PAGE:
We need a B.C. College of Counselling Therapists

We need a B.C. College of Counselling Therapists

by Glen Grigg, Ph.D., RCC

 

Reprinted from The Vancouver Sun, May 1, 2016

 

What assurance does a British Columbian have that, in choosing a counsellor, they are not signing up to receive services from — pardon the expression — a quack?

In fact, they have no assurance. And that is because, in B.C., there is no regulatory body determining who can be a counselling therapist. No disciplinary body for all counselling professionals exists to deal with complaints arising from questionable conduct. Associations do what they can to set and enforce standards, but they do not have legislated authority, and there is nothing they can do about non-members.

It is shameful to admit during Mental Health Week, but B.C. remains the “Wild West” when it comes to the oversight of its counselling therapists.

This is a real problem because counselling is a crucial service on which people depend at the most vulnerable moments of their lives. At a time when society is working to remove the stigma from mental health services, people increasingly are seeking help from counsellors. This is a positive thing.

But the way in which the profession is governed is problematic.

B.C. has a society of professional associations representing roughly 5,000 counsellors and therapists who practice here. It is known as the Federation of Associations for Counselling Therapists in B.C. (FACTBC) registered two years ago.

FACTBC represents groups ranging from the Music Therapy Association of B.C. to the B.C. Association for Marriage and Family Therapy.

The difficulty is that the therapists affiliated with FACTBC have joined voluntarily. Helpful as this is, voluntary self-regulation still leaves the public vulnerable and open to misrepresentation.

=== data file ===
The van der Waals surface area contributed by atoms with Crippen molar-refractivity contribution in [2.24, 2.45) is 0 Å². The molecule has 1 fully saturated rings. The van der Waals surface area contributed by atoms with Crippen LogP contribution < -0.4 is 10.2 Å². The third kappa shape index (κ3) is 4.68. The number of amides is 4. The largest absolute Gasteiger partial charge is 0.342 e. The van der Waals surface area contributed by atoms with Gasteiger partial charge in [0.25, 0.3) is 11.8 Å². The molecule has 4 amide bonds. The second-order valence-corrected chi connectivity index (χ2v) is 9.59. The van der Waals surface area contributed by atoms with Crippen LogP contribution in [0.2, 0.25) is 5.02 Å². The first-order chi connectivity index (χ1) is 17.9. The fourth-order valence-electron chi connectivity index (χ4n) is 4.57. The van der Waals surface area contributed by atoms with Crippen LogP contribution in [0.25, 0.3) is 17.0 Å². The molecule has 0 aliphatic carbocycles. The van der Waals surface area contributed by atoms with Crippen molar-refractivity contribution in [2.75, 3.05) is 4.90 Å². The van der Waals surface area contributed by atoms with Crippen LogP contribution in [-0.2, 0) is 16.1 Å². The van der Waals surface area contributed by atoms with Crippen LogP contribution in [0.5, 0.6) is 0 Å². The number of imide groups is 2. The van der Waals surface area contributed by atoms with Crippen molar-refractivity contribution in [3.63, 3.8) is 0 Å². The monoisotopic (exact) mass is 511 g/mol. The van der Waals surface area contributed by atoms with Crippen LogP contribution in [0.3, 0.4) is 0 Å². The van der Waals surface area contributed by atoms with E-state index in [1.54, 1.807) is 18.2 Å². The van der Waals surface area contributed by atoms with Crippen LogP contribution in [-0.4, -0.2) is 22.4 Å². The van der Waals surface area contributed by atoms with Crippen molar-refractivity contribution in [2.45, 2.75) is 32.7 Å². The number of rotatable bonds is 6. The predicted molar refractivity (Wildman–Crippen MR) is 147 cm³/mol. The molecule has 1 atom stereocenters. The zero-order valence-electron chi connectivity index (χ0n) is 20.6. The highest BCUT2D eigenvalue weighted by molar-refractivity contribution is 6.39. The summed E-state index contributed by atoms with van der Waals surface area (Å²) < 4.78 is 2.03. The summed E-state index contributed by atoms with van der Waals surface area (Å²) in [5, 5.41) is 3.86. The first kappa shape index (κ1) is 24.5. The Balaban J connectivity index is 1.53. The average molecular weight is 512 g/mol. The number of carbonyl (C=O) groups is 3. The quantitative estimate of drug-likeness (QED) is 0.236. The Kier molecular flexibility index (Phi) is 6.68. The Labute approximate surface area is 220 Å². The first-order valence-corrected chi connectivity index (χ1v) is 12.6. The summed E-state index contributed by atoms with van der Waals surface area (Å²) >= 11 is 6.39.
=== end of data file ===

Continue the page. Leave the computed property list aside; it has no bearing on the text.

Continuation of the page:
Which is why FACTBC aspires to put itself out of business. It would like to evolve to a B.C. College of Counselling Therapists, under the province’s Health Professions Act.

We are not inventing a new wheel here. Such a body would not be unlike a College of Physicians and Surgeons which oversees and safeguards medical practice. Counselling Therapists in Quebec, Ontario and Nova Scotia, and across the U.S., already have established their own colleges.

A college protects British Columbians from harm while promoting availability and high standards. A college will set a code of ethics and standards of practice. It can issue orders, hold hearings, do audits, hold inspections and compel the cooperation of anyone claiming to be a counselling therapist. It can investigate complaints and mete out disciplinary measures

It would entail no cost to the public as it would be funded by counselling therapists’ annual member fees.

Counsellors in B.C. have been working toward appropriate regulation of their profession for some 20 years now, including approving competency requirements for those aspiring to become counselling therapists. The Competency Profile developed by FACTBC has been used as the basis for professional registration of therapists across Canada.

We have thought through the policies and procedures needed for a College of Counselling Therapists and are standing by to contribute in any way we can when a college is proclaimed. At present, various types of counselling therapists are treating some 200,000 British Columbians annually.

Obviously all these people deserve the safest and most effective professional care available. And the only way to guarantee they get it is through comprehensive, systematic oversight and regulation. In other words, by making counselling therapy a fully regulated health profession in B.C.

Every profession needs objective oversight. It would be the job of a College of Counselling Therapists to weed out those who harm their patients whether they are qualified therapists, or just claiming to be so. The scary reality is that, right now, no one is assigned to do this essential job.

We have been working with government officials for years to create a College of Counselling Therapists, something that does not require new legislation, only ministerial approval. We are hopeful our government will see the logic and utility of such a regulatory body and quickly address this glaring omission in the B.C. health care system.

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Glen Grigg is chairman of the Federation of Associations for Counselling Therapists in B.C.

Photo by Sangh Trinh / CC BY

 

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